A medium radius directional well was drilled 2000 feet horizontally in December 1986. Initial flow rates were ten times the average for producing vertical wells in the vicinity.

Throughout the EGSP, a number of smaller contracts with universities and private R&D firms supported research in adsorption/desorption studies, database development, and reservoir performance predictive capabilities.

When the EGSP began in 1976, production from Devonian shales was on the order of 65 Bcf per year, almost entirely from the Appalachian Basin. By 1992, when the EGSP ended, natural gas production from this resource had climbed three fold, to 200 Bcf per year, with increased production from the Appalachian Basin and the onset of gas production from the Michigan (Antrim Shale), Fort Worth (Barnett Shale) and several other gas shale basins.

Driven by the Section 29 tax credits and the boom in Antrim shale drilling, gas well drilling climbed sharply; 10,700 shale gas wells were drilled from 1978 to 1992 with an annual peak of 1,709 gas shale wells completed in 1992.

Since 1992, production from gas shales has continued to grow. In 2004 Appalachian shale gas production totaled 137 Bcf, Antrim 149 Bcf, Barnett 379 Bcf, and the newly developed Niobrara shale of the Williston Basin and Lewis Shale of the San Juan Basin totaled 23 Bcf, for a national total of 689 Bcf, more then ten times the annual total for shale gas production when the EGSP began.

The DOE R&D program in gas shales helped unlock a major new natural gas resource and source of significant natural gas supply. It revitalized gas shales drilling and development in the Appalachian (Devonian) Basin, helped initiate development of other previously over-looked gas shale basins, and took the lead in demonstrating much more efficient and lower-cost gas shales production and recovery technology. Without DOE involvement, the practical aspects of foam fracturing as a cost effective recovery method for shale gas wells would have never been discovered.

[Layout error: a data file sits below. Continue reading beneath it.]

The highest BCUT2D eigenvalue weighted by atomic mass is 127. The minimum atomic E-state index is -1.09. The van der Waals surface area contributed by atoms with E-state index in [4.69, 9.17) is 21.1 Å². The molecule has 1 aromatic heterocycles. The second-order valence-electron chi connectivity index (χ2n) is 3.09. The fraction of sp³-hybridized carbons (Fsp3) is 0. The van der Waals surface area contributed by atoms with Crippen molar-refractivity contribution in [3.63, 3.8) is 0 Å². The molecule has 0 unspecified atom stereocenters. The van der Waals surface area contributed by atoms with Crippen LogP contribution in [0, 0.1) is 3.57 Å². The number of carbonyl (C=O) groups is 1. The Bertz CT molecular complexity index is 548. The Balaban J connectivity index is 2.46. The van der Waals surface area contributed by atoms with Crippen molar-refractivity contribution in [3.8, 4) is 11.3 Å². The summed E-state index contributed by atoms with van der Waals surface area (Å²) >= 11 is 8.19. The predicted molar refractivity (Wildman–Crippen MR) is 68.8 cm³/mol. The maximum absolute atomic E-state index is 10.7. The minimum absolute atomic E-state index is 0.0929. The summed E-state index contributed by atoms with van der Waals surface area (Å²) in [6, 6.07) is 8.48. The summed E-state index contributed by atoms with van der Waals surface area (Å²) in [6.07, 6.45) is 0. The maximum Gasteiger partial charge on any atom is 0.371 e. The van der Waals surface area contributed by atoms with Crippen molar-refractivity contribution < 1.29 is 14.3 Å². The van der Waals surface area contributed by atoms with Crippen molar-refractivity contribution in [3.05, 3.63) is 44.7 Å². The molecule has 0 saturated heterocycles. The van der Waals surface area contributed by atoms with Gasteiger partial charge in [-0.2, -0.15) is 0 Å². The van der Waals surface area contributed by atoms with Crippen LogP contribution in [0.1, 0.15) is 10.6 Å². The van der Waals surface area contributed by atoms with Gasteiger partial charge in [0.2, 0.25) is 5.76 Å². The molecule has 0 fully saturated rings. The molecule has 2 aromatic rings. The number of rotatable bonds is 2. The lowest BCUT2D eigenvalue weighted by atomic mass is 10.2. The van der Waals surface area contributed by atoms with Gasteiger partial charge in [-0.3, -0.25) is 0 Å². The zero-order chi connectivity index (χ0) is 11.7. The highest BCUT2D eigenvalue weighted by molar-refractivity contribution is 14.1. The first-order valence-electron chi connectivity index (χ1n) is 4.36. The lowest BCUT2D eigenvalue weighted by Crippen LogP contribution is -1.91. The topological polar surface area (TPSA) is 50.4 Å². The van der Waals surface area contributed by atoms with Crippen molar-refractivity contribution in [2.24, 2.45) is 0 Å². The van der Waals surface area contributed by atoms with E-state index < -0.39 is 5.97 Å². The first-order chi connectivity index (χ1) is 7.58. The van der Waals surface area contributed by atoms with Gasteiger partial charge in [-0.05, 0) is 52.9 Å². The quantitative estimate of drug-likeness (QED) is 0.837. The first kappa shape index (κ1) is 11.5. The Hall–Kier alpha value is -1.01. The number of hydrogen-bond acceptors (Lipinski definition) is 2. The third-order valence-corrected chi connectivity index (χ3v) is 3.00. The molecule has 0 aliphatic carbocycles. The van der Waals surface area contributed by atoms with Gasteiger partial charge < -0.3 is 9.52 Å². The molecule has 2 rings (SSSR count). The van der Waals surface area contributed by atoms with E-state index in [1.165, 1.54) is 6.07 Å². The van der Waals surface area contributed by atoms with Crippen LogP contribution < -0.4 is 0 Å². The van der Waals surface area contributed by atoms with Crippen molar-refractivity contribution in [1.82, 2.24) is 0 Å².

Furthermore, the comparative analysis of various stimulation methods would not have been available to guide industry choices. The benefits of drilling horizontally through such naturally fractured formations would not have been realized as quickly without the efforts of the EGSP.

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Cover Page

Executive Summary

1. Background

2. GRI Research into Unconventional Gas Resources

3. Structure of the Enhanced Gas Recovery Program (EGR)

  • 3.1. Eastern Gas Shales Program (1976-1992)

  • 3.1.1. Key Questions and Related R&D Goals
  • 3.1.2. Program Design and Overview of Major Projects
  • 3.1.3. Key Eastern Gas Shales Projects
  • 3.1.4. Highlights of Important Results
  • 3.1.5. Subsequent Developments in DOE and Other Research Related to Eastern Gas Shales

  • 3.2. Western Gas Sands Program (1978-1992)

  • 3.2.1. Key Questions and Related R&D Goals
  • 3.2.2. Program Design and Overview of Major Projects
  • 3.2.3. Key Western Gas Sands Projects
  • 3.2.4. Highlights of Important Results
  • 3.2.5. Subsequent Developments in DOE Research Related to Tight Gas Sands

  • 3.3. Methane Recovery from Coalbeds Program (1978-1982)

  • 3.3.1. Key Questions Related to Coal Seam Methane
  • 3.3.2. MRCP Program Design and Overview
  • 3.3.3. Key Methane Recovery from Coalbeds Projects
  • 3.3.4. Highlights of Important Results
  • 3.3.5. Subsequent Research Related to Methane Recovery from Coalbeds

  • 3.4. Deep Source Gas Project (1982-1992)

  • 3.4.1. Key Deep Source Gas Projects
  • 3.4.2. Highlights of Important Results

  • 3.5. Methane Hydrates Program (1982-1992)

  • 3.5.1. Methane Hydrates Workshop (March 1982)
  • 3.5.2. Key Questions and Related R&D Goals
  • 3.5.3. Program Design
  • 3.5.4. Major Contracted Gas Hydrates Projects
  • 3.5.5. Methane Hydrate Research Efforts of METC's In-House Organization
  • 3.5.6. Highlights of Important Results
  • 3.5.7. Subsequent Developments in Methane Hydrate Research

  • 3.6. Secondary Gas Recovery (1987-1995)

  • 3.6.1. Key Objectives and Program Design
  • 3.6.2. Major Projects
  • 3.6.3. Major Results

    4. Elements of Spreadsheet Bibliographies (by Program)

    Appendix A: Details of Major 1970-1980 Unconventional Gas Resource Assessments